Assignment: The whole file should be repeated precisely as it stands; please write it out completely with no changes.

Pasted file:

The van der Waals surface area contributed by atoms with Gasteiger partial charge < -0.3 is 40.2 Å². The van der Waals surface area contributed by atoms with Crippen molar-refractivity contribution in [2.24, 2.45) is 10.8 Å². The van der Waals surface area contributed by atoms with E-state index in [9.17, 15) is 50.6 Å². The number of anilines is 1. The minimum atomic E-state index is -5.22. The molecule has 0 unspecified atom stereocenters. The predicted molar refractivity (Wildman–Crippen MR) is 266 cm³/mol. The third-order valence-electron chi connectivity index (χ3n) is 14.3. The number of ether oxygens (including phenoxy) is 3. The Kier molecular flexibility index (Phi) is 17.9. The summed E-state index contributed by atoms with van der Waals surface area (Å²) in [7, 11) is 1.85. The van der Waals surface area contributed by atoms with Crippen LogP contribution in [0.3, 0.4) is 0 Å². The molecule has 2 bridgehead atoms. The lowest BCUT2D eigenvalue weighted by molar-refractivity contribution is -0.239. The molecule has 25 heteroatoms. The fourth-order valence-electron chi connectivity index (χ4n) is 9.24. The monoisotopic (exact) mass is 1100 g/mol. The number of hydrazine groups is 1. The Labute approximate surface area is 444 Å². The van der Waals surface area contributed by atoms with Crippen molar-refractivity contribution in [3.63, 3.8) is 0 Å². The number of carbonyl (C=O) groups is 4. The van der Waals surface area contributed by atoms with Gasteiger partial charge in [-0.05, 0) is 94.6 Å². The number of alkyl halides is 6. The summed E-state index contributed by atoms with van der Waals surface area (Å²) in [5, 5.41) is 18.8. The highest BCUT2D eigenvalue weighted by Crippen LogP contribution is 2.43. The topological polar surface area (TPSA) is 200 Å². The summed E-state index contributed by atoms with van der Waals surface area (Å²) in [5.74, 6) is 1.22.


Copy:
The van der Waals surface area contributed by atoms with Gasteiger partial charge < -0.3 is 40.2 Å². The van der Waals surface area contributed by atoms with Crippen molar-refractivity contribution in [2.24, 2.45) is 10.8 Å². The van der Waals surface area contributed by atoms with E-state index in [9.17, 15) is 50.6 Å². The number of anilines is 1. The minimum atomic E-state index is -5.22. The molecule has 0 unspecified atom stereocenters. The predicted molar refractivity (Wildman–Crippen MR) is 266 cm³/mol. The third-order valence-electron chi connectivity index (χ3n) is 14.3. The number of ether oxygens (including phenoxy) is 3. The Kier molecular flexibility index (Phi) is 17.9. The summed E-state index contributed by atoms with van der Waals surface area (Å²) in [7, 11) is 1.85. The van der Waals surface area contributed by atoms with Crippen LogP contribution in [0.3, 0.4) is 0 Å². The molecule has 2 bridgehead atoms. The lowest BCUT2D eigenvalue weighted by molar-refractivity contribution is -0.239. The molecule has 25 heteroatoms. The fourth-order valence-electron chi connectivity index (χ4n) is 9.24. The monoisotopic (exact) mass is 1100 g/mol. The number of hydrazine groups is 1. The Labute approximate surface area is 444 Å². The van der Waals surface area contributed by atoms with Crippen molar-refractivity contribution in [3.63, 3.8) is 0 Å². The number of carbonyl (C=O) groups is 4. The van der Waals surface area contributed by atoms with Gasteiger partial charge in [-0.05, 0) is 94.6 Å². The number of alkyl halides is 6. The summed E-state index contributed by atoms with van der Waals surface area (Å²) in [5, 5.41) is 18.8. The highest BCUT2D eigenvalue weighted by Crippen LogP contribution is 2.43. The topological polar surface area (TPSA) is 200 Å². The summed E-state index contributed by atoms with van der Waals surface area (Å²) in [5.74, 6) is 1.22.